Innovation That Matters

| Photo source Andrea Starr | Pacific Northwest National Laboratory

Scientists develop the cheapest carbon capture system to date

Agriculture & Energy

PNNL researchers have found a way for companies to profit from carbon capture using carbon upcycling

Spotted: While carbon capture technology is considered vital for putting energy systems onto a sustainable path, its uptake has been slow. Commentators usually point the finger at its expense for this, but, as the IEA reports, giving up on the technology for cost reasons would derail our net-zero goals for good. This is why scientists at the Department of Energy’s Pacific Northwest National Laboratory have unveiled its cheapest carbon capture system yet, which converts CO2 into methanol – one of the world’s most widely used chemicals.  

The system seizes the CO2 molecules before they touch the air and converts them into the sellable substance. Because methanol is used in many things, from fuels to construction, the team believes that this will incentivise companies to adopt the inexpensive carbon capture system. To further attract buyers, the technology is designed to fit into coal, gas, or biomass-fired power plants, cement kilns, and steel plants, making the potential boundless.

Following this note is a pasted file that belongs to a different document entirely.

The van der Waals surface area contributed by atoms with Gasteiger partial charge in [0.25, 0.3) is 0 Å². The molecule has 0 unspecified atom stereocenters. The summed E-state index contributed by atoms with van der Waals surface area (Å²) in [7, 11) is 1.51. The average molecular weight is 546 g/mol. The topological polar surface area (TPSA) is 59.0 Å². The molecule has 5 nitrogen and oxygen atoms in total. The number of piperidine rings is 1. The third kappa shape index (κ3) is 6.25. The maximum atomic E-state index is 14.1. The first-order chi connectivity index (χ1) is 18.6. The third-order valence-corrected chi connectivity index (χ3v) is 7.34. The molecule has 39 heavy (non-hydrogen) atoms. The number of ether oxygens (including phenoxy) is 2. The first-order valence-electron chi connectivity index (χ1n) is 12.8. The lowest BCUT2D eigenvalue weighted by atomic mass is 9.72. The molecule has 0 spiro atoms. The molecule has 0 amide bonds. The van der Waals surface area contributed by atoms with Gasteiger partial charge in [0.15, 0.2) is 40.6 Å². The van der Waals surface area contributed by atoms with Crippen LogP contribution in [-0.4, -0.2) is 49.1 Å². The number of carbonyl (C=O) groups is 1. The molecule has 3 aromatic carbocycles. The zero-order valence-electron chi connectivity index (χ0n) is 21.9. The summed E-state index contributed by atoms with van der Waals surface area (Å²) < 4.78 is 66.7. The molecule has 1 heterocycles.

PNNL chemist David Heldebrant compares the system to recycling, explaining that “instead of extracting oil from the ground to make these chemicals, we’re trying to do it from CO2 captured from the atmosphere or from coal plants, so it can be reconstituted into useful things. You’re keeping carbon alive, so to speak, so it’s not just ‘pull it out of the ground, use it once, and throw it away.’ We’re trying to recycle the CO2, much like we try to recycle other things like glass, aluminium, and plastics.” 

The technology is now available for licensing.  

Springwise has previously spotted other innovations that capture CO2 and transform it into useful substances, including a system that turns it into carbon fibre and wastewater treatment chemicals and one that turns carbon into rock.

Written By: Georgia King


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